Where do I use (and not use) “that?” (not a vs. “this” question)

Given this sentence, the that feels unnecessary:

If I believed that I were in a position to do so, I would.

I find these seemingly spurious instances of that working their way into my prose all the time.

Another example where it seems unnecessary:

I’ve been around people so critical that I ceased hearing them.

My question is: What is the grammatical basis determining where that is appropriate in sentences like these?

Answer

We can omit that in all positions, except when the that goes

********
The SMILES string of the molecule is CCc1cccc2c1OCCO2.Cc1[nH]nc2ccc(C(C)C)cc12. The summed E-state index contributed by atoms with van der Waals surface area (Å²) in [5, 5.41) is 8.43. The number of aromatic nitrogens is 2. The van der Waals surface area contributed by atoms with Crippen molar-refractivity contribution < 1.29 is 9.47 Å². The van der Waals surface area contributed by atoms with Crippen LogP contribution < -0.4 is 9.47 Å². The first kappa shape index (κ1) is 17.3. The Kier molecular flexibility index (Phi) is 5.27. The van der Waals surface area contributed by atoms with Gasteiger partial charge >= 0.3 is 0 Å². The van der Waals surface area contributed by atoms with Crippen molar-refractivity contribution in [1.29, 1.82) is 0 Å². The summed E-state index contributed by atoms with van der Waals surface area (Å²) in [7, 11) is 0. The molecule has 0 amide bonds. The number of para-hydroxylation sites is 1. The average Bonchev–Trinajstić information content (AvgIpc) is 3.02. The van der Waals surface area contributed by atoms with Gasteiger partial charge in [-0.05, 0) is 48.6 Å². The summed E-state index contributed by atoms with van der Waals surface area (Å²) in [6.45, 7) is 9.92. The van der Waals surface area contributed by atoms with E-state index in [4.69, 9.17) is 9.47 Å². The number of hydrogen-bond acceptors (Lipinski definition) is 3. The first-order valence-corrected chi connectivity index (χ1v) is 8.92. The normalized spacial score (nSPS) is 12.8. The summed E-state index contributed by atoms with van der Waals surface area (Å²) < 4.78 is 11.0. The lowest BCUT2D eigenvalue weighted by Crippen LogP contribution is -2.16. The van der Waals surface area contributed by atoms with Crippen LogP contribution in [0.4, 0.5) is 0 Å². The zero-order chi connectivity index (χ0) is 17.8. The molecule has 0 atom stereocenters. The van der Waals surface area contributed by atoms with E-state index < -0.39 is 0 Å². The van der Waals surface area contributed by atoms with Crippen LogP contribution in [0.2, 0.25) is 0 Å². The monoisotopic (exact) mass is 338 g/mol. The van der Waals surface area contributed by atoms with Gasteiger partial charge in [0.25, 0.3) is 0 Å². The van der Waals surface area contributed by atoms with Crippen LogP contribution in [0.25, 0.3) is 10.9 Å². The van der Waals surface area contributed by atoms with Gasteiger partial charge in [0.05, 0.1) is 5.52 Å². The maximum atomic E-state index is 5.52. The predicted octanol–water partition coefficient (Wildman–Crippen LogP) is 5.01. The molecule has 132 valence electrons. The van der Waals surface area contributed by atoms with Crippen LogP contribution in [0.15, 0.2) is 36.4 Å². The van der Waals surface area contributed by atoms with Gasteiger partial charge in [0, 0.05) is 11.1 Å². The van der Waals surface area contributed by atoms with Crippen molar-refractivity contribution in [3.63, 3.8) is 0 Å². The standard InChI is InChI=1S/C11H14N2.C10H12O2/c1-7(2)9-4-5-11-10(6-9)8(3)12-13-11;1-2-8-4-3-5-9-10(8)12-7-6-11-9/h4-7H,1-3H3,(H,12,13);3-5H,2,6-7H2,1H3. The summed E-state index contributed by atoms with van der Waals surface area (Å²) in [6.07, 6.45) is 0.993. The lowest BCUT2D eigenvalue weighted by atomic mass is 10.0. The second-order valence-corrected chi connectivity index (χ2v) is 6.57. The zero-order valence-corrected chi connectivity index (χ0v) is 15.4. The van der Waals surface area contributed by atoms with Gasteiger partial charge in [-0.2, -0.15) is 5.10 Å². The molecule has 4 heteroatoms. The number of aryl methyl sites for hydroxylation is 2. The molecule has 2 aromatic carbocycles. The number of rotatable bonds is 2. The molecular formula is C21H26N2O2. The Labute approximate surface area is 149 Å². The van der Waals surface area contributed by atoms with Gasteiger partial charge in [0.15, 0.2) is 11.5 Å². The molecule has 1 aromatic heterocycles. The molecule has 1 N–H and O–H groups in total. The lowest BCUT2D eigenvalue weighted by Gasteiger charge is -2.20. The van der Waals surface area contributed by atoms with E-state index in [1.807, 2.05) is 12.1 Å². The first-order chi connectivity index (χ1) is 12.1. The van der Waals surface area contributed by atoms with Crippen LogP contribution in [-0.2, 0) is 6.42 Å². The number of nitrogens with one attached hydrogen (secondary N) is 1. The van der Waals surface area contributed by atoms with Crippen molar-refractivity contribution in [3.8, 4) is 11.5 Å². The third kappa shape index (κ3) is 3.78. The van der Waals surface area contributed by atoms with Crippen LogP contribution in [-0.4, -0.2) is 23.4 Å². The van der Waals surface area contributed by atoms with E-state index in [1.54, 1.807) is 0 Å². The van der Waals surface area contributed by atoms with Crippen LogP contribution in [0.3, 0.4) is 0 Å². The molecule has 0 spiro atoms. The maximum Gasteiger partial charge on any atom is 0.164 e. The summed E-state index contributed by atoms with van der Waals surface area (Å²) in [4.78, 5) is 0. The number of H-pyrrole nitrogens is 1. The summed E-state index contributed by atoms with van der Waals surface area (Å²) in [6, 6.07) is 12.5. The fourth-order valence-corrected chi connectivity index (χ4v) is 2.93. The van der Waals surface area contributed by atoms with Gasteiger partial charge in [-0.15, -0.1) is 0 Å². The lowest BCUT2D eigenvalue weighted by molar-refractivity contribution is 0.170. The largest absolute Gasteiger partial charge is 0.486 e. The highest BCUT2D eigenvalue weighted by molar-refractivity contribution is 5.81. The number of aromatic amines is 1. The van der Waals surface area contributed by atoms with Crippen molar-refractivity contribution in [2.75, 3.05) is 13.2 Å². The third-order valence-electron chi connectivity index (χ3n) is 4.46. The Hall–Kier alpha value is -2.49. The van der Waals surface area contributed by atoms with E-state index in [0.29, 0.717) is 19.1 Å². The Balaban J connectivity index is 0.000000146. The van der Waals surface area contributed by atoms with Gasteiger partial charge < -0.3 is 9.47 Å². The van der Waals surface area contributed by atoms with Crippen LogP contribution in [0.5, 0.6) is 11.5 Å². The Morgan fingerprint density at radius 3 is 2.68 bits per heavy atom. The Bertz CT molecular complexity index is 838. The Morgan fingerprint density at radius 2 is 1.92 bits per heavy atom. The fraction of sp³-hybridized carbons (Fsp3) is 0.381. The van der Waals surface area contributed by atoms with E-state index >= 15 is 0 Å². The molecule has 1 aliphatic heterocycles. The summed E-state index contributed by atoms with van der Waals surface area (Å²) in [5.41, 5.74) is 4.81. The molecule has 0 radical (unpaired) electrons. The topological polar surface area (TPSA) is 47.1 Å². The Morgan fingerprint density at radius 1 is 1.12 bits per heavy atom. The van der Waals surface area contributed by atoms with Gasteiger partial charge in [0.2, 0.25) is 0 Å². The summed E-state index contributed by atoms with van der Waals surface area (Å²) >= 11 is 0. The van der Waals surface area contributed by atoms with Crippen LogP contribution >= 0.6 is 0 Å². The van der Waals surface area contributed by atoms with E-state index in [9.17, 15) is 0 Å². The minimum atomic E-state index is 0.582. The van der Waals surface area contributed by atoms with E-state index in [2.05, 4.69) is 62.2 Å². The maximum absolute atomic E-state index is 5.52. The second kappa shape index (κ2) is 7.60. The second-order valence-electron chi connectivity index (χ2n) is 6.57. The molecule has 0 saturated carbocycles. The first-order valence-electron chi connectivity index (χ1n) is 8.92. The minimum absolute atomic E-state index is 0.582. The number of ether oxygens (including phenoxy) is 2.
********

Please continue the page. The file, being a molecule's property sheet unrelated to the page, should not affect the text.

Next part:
at the beginning of a sentence . . . or when the that-clause comes
after an abstract noun . . . We usually omit that in speech.

‘An A-Z of English Grammar and Usage’ by Leech and others.

In relative clauses, that is usually omitted unless it is the subject.

If I were and if I was are both grammatical in British English, but not, apparently, in American English.

Attribution
Source : Link , Question Author : Chris , Answer Author : Barrie England

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